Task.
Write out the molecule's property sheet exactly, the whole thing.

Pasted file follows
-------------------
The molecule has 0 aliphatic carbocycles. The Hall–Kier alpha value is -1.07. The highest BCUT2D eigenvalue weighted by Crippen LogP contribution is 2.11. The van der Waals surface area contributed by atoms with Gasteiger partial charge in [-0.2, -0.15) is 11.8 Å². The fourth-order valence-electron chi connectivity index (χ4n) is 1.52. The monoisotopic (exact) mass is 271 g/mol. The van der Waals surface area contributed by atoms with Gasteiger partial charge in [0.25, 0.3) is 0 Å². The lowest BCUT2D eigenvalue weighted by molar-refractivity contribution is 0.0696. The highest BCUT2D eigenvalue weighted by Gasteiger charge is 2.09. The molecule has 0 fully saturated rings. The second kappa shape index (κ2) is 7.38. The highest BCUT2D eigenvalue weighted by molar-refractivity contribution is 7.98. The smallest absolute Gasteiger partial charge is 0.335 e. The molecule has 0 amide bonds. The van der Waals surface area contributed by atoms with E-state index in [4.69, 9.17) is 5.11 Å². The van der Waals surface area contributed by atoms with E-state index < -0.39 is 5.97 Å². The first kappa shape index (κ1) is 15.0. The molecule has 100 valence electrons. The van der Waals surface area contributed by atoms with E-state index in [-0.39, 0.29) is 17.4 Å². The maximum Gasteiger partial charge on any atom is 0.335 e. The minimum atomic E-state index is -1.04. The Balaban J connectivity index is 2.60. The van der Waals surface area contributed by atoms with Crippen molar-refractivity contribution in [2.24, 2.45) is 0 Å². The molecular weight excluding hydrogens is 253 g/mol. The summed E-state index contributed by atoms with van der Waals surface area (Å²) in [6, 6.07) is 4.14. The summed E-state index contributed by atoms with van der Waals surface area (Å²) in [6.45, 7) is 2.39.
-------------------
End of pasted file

The molecule has 0 aliphatic carbocycles. The Hall–Kier alpha value is -1.07. The highest BCUT2D eigenvalue weighted by Crippen LogP contribution is 2.11. The van der Waals surface area contributed by atoms with Gasteiger partial charge in [-0.2, -0.15) is 11.8 Å². The fourth-order valence-electron chi connectivity index (χ4n) is 1.52. The monoisotopic (exact) mass is 271 g/mol. The van der Waals surface area contributed by atoms with Gasteiger partial charge in [0.25, 0.3) is 0 Å². The lowest BCUT2D eigenvalue weighted by molar-refractivity contribution is 0.0696. The highest BCUT2D eigenvalue weighted by Gasteiger charge is 2.09. The molecule has 0 fully saturated rings. The second kappa shape index (κ2) is 7.38. The highest BCUT2D eigenvalue weighted by molar-refractivity contribution is 7.98. The smallest absolute Gasteiger partial charge is 0.335 e. The molecule has 0 amide bonds. The van der Waals surface area contributed by atoms with E-state index in [4.69, 9.17) is 5.11 Å². The van der Waals surface area contributed by atoms with E-state index < -0.39 is 5.97 Å². The first kappa shape index (κ1) is 15.0. The molecule has 100 valence electrons. The van der Waals surface area contributed by atoms with E-state index in [-0.39, 0.29) is 17.4 Å². The maximum Gasteiger partial charge on any atom is 0.335 e. The minimum atomic E-state index is -1.04. The Balaban J connectivity index is 2.60. The van der Waals surface area contributed by atoms with Crippen molar-refractivity contribution in [2.24, 2.45) is 0 Å². The molecular weight excluding hydrogens is 253 g/mol. The summed E-state index contributed by atoms with van der Waals surface area (Å²) in [6, 6.07) is 4.14. The summed E-state index contributed by atoms with van der Waals surface area (Å²) in [6.45, 7) is 2.39.